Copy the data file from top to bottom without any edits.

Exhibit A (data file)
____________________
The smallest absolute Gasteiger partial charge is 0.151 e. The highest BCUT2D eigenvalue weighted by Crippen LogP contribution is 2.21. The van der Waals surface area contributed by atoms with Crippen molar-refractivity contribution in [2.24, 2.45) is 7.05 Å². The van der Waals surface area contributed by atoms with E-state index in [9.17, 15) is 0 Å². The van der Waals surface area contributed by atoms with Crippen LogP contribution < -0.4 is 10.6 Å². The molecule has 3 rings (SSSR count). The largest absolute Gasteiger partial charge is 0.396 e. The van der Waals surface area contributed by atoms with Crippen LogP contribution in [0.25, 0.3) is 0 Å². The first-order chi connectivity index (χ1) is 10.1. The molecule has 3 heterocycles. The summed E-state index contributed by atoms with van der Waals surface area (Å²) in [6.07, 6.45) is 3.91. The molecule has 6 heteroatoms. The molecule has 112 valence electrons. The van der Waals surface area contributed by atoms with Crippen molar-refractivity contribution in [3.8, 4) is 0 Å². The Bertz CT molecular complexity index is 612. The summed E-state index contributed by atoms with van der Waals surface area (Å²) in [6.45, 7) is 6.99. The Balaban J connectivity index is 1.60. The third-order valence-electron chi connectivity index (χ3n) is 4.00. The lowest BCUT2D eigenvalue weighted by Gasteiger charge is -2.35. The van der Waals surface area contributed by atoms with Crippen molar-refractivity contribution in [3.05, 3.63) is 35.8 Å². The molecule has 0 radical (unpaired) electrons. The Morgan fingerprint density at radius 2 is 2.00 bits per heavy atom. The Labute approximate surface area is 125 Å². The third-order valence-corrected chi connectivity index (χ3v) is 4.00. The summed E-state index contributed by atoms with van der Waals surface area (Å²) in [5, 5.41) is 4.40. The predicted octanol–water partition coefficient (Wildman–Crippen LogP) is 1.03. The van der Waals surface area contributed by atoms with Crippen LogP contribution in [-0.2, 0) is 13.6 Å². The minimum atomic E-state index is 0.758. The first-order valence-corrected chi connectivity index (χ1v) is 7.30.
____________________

The smallest absolute Gasteiger partial charge is 0.151 e. The highest BCUT2D eigenvalue weighted by Crippen LogP contribution is 2.21. The van der Waals surface area contributed by atoms with Crippen molar-refractivity contribution in [2.24, 2.45) is 7.05 Å². The van der Waals surface area contributed by atoms with E-state index in [9.17, 15) is 0 Å². The van der Waals surface area contributed by atoms with Crippen LogP contribution < -0.4 is 10.6 Å². The molecule has 3 rings (SSSR count). The largest absolute Gasteiger partial charge is 0.396 e. The van der Waals surface area contributed by atoms with Crippen LogP contribution in [0.25, 0.3) is 0 Å². The first-order chi connectivity index (χ1) is 10.1. The molecule has 3 heterocycles. The summed E-state index contributed by atoms with van der Waals surface area (Å²) in [6.07, 6.45) is 3.91. The molecule has 6 heteroatoms. The molecule has 112 valence electrons. The van der Waals surface area contributed by atoms with Crippen molar-refractivity contribution in [3.8, 4) is 0 Å². The Bertz CT molecular complexity index is 612. The summed E-state index contributed by atoms with van der Waals surface area (Å²) in [6.45, 7) is 6.99. The Balaban J connectivity index is 1.60. The third-order valence-electron chi connectivity index (χ3n) is 4.00. The lowest BCUT2D eigenvalue weighted by Gasteiger charge is -2.35. The van der Waals surface area contributed by atoms with Crippen molar-refractivity contribution in [3.05, 3.63) is 35.8 Å². The molecule has 0 radical (unpaired) electrons. The Morgan fingerprint density at radius 2 is 2.00 bits per heavy atom. The Labute approximate surface area is 125 Å². The third-order valence-corrected chi connectivity index (χ3v) is 4.00. The summed E-state index contributed by atoms with van der Waals surface area (Å²) in [5, 5.41) is 4.40. The predicted octanol–water partition coefficient (Wildman–Crippen LogP) is 1.03. The van der Waals surface area contributed by atoms with Crippen LogP contribution in [-0.2, 0) is 13.6 Å². The minimum atomic E-state index is 0.758. The first-order valence-corrected chi connectivity index (χ1v) is 7.30.